In Khartuom, foreign embassies are urging the government to rethink its decision. A joint statement issued from the embassies of the United States, Canada, the United Kingdom and the Netherlands says, “We call upon the government of Sudan to respect the right to freedom of religion, including one's right to change one's faith or beliefs, a right which is enshrined in international human rights law as well as in Sudan's own 2005 Interim Constitution.

We further urge Sudanese legal authorities to approach Ms. Meriam's case with justice and compassion that is in keeping with the values of the Sudanese people,” the joint statement read.

Follow Olivia on Twitter Twitter: @nahmias_report Contributing Journalist: @OCElswick

Malice Aforethought

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Ayanna Nahmias, Editor-in-ChiefLast Modified: 00:16 AM EDT, 3 January 2012

“Oh what a tangled web we weave, When first we practice to deceive” ~ Sir Walter Scott

In the world of predator and prey, the predator's desire to satiate their hunger leads them inexorable to kill. Unlike humans, the wild predator's desire to cull the weakest from the pack is purely instinctual.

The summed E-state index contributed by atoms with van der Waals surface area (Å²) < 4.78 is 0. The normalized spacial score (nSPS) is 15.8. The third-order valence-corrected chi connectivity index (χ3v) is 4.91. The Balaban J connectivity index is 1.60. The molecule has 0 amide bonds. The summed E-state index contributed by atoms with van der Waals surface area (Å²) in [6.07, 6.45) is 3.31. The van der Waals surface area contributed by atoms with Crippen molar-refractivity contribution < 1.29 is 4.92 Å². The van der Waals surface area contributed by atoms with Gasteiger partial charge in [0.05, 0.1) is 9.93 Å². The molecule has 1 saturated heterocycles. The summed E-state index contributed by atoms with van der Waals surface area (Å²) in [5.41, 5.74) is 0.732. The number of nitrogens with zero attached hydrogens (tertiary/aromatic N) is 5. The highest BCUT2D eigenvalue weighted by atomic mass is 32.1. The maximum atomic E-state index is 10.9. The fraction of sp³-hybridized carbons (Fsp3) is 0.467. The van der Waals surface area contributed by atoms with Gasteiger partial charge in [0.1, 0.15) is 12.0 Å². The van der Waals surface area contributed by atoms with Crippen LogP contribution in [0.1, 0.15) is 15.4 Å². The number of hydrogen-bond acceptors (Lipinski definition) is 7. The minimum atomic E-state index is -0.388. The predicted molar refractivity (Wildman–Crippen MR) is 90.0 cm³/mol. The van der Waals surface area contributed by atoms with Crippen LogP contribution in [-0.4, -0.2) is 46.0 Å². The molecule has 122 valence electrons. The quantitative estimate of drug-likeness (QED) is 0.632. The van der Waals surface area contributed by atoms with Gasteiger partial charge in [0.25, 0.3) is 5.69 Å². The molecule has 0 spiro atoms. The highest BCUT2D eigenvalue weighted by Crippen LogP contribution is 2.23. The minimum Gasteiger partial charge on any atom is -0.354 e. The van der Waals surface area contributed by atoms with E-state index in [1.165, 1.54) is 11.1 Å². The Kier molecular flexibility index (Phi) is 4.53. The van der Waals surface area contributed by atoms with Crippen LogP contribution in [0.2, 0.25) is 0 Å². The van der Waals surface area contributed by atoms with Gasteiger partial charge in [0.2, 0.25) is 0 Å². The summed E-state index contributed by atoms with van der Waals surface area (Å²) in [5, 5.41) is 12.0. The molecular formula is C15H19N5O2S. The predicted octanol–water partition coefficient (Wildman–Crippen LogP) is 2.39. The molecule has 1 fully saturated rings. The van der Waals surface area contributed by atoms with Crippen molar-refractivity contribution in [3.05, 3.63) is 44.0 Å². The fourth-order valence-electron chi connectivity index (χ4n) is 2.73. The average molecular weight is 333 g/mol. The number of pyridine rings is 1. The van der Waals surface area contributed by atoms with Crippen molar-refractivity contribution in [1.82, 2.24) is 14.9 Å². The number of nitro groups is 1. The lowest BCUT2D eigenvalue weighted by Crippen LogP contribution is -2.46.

By contrast, people who possess a desire to abuse others as a means to meet their own emotional inadequacies, seek out the weakest members of society to exploit. Their chosen prey can be children, the elderly, men or women who have been emotionally or physically abused.

This type of abuse is a human rights issue, but because the individuals seem to be willing participants, they are not traditionally viewed as victims. Often men and women who find themselves in adulterous or other inappropriate relationships play the role of victim or victimizer. When the two first meet, each tell lies which are sown in a garden of deceit with the hope of a relationship. The predator lies to his prey, and the prey lies to themselves by believing the lamb can lay unharmed with the lion.